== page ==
A new 35-lot development of two-storey townhouses is proposed for the Ballarat suburb of Canadian.
The project, if approved, will be one of a small but growing number of developments in the city offering medium density housing in an existing area.
Plans are currently on advertising for the development to the east of Ballarat in an area that is often overlooked as a hub of construction in the city - but where work on a number of new housing estates is underway.
One of the key strands of the Ballarat planning strategy is the push for a balance of infill development - within existing residential areas - and greenfield building.
While the aim is to ensure development in the urban growth zones is equal to building within the city, figures suggest most new houses are being built to the west of the city.
The proposed development in Canadian is in an existing residential area where the amount of vacant, developable land is dwindling fast. The main access points to Canadian development would be in Rodier Street and Spencer Street (planning documents list the development as being at 217 Joseph Street).
Building works in the immediate area include another smaller set of townhouses in the adjoining road.
The 35 homes planned are described as being in 10 separate pods, which each have three or four residences within. All of the dwellings are described as three-bedroom. Most of the homes - 25 in total - would measure 200 square metres or smaller. The smallest would be 162 square metres and the largest 386 square metres.
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Under the plans put forward, works would take place in four stages. Developers propose building a common road to give access to the dwellings, linking Spencer Street and Rodier Street. The latter has only recently been constructed.
Under the planning scheme, homes measuring less than 400 square metres must include 25 per cent as a garden area. The total land area is 9,431 square metres, with planning documents saying that 35.4 per cent of that would be garden.
The proposal differs from much of the extensive construction work in Ballarat where the vast majority of new residential works have been standalone homes.
Every part of the city has substantially increased the amount of housing in the past few years, with the exception of the CBD where the population has been in decline. That has partly been attributed to more houses being adapted for use in the health precinct around Drummond Street.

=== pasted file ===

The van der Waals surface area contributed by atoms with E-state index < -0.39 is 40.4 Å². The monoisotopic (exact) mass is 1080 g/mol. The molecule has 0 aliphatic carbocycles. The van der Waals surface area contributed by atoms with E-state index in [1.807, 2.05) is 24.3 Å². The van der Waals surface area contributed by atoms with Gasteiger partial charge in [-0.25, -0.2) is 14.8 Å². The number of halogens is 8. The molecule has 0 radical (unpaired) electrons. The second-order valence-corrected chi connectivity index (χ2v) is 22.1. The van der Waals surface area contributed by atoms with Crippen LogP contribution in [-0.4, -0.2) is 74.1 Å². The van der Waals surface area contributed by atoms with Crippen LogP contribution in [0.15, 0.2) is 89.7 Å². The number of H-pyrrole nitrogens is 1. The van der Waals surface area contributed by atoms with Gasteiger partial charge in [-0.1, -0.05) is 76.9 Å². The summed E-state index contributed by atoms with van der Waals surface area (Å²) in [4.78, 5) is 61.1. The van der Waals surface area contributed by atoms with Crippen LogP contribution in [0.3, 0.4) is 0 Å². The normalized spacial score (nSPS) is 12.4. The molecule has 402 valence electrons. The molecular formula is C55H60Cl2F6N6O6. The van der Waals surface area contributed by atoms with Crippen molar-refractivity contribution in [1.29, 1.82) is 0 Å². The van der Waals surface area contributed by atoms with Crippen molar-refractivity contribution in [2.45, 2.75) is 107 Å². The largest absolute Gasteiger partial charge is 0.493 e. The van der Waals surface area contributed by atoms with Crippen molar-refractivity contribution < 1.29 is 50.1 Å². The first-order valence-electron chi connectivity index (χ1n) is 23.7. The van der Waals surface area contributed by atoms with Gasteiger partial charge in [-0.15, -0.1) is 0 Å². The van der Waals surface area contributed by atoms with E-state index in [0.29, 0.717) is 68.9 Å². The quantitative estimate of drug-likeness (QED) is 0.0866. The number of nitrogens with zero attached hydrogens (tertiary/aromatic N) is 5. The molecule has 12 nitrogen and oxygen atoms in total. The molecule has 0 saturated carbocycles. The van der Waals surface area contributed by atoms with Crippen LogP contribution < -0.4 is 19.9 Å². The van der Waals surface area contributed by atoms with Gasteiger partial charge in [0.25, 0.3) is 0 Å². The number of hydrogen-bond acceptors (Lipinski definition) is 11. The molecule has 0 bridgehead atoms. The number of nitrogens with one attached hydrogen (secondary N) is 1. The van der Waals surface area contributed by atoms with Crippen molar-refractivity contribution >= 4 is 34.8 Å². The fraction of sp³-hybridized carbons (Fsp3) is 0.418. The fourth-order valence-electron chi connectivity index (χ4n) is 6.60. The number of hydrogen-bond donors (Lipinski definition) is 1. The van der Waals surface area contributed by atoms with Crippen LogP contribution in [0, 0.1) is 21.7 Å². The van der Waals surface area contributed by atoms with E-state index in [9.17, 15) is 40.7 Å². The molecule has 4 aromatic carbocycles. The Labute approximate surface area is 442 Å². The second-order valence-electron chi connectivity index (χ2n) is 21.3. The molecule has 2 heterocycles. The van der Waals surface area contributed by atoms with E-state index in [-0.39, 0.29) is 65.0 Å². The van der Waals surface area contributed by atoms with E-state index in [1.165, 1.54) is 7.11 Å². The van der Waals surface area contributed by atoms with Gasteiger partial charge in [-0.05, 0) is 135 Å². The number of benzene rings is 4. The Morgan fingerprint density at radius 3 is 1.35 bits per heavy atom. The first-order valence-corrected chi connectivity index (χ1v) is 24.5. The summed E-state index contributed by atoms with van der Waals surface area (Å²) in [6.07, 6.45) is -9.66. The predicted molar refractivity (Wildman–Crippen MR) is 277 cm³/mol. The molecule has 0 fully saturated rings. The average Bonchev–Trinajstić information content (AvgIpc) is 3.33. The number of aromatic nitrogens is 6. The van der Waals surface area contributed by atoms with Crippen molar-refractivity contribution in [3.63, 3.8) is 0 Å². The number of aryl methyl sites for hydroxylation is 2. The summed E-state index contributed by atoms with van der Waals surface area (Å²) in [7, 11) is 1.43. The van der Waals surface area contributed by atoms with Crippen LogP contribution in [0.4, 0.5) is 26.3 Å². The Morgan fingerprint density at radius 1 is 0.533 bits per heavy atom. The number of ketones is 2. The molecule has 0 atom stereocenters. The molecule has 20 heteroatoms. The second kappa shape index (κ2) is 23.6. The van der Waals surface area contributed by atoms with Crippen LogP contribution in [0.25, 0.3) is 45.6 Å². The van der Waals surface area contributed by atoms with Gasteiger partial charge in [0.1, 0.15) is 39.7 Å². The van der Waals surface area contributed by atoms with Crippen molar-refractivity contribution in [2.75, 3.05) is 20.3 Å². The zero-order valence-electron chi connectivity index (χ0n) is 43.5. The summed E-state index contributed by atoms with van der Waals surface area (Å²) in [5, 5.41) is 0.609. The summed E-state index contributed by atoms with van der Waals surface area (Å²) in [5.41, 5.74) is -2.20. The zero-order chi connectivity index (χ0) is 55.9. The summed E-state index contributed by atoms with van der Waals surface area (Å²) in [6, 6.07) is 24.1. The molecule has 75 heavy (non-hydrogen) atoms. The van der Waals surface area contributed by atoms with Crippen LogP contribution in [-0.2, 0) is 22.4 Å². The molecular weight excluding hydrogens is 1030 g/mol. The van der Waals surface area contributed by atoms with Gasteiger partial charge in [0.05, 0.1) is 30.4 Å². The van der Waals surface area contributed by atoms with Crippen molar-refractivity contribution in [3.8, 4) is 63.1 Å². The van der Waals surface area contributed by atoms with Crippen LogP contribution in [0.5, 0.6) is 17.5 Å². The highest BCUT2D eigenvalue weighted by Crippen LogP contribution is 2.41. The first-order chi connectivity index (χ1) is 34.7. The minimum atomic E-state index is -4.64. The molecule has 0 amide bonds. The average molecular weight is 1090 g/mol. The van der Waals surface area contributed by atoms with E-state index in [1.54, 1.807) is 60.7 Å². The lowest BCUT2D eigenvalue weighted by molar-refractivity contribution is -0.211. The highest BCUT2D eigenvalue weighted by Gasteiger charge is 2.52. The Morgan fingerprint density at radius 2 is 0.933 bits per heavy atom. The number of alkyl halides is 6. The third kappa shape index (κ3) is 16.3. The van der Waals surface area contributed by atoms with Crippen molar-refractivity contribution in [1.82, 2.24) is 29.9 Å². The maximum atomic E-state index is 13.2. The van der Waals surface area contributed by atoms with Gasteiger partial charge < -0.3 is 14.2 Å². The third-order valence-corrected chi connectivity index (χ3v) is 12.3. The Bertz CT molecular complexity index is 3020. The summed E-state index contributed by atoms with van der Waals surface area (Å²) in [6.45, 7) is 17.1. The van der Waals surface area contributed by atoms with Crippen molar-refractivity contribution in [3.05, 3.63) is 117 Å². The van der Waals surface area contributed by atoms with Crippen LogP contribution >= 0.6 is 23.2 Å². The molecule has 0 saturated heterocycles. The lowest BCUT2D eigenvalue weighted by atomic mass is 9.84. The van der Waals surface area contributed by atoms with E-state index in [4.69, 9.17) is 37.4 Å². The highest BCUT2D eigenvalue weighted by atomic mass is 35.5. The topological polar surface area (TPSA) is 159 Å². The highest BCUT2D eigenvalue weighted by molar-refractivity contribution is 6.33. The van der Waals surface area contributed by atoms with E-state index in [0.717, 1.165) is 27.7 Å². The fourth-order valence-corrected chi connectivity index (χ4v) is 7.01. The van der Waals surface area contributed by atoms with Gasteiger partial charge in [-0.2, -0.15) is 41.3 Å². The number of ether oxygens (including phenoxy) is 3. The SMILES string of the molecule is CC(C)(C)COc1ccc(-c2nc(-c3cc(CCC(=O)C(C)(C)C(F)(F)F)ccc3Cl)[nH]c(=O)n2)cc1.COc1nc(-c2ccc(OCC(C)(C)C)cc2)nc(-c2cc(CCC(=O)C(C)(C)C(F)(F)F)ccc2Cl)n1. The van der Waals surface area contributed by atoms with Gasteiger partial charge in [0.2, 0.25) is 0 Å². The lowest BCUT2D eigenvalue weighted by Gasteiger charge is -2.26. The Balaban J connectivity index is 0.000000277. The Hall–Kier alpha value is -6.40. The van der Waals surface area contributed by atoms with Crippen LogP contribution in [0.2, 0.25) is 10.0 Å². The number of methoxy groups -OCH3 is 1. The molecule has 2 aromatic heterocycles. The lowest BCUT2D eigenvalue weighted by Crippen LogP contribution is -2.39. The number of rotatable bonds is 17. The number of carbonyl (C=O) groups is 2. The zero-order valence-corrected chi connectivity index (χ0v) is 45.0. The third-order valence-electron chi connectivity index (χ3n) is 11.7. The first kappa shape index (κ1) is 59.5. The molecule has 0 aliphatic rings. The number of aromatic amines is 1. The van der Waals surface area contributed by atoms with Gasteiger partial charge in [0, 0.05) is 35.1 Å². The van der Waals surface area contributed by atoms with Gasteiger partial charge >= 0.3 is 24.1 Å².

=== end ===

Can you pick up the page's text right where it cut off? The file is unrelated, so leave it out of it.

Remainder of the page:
Most of the new homes being built are in the Delacombe and Alfredton statistical areas.
In Alfredton, every single new building of the 476 approved so far this year has been for a standalone house, while in Delacombe the figure was 458 of the 469 new residences signed off.
In the local government area as a whole, building approval data up to March this year shows 1209 new houses approved, and 136 further homes categorised as "other residential building" (ie not houses).
The Canadian development is within the Ballarat South statistical area. While most building approvals here have been for standalone houses, there were 23 for "other" residential buildings, which is a higher percentage than any other area apart from the CBD.
Other high-profile infill developments include the extensive development now underway at the former Ballarat orphanage site off Victoria Street, as well as the Marvella Heights project at St Paul's Way in Bakery Hill.
Also within the CBD, the building of the 27-apartment Nightingale project is now well underway. Several floors of the five-storey building are clearly visible below the H.Troon crane involved in the construction at its Davey Street location.
- To view the plans for the Canadian subdivision and development, go to the Ballarat planning website at eservices.ballarat.vic.gov.au. See application number PLP2020725.
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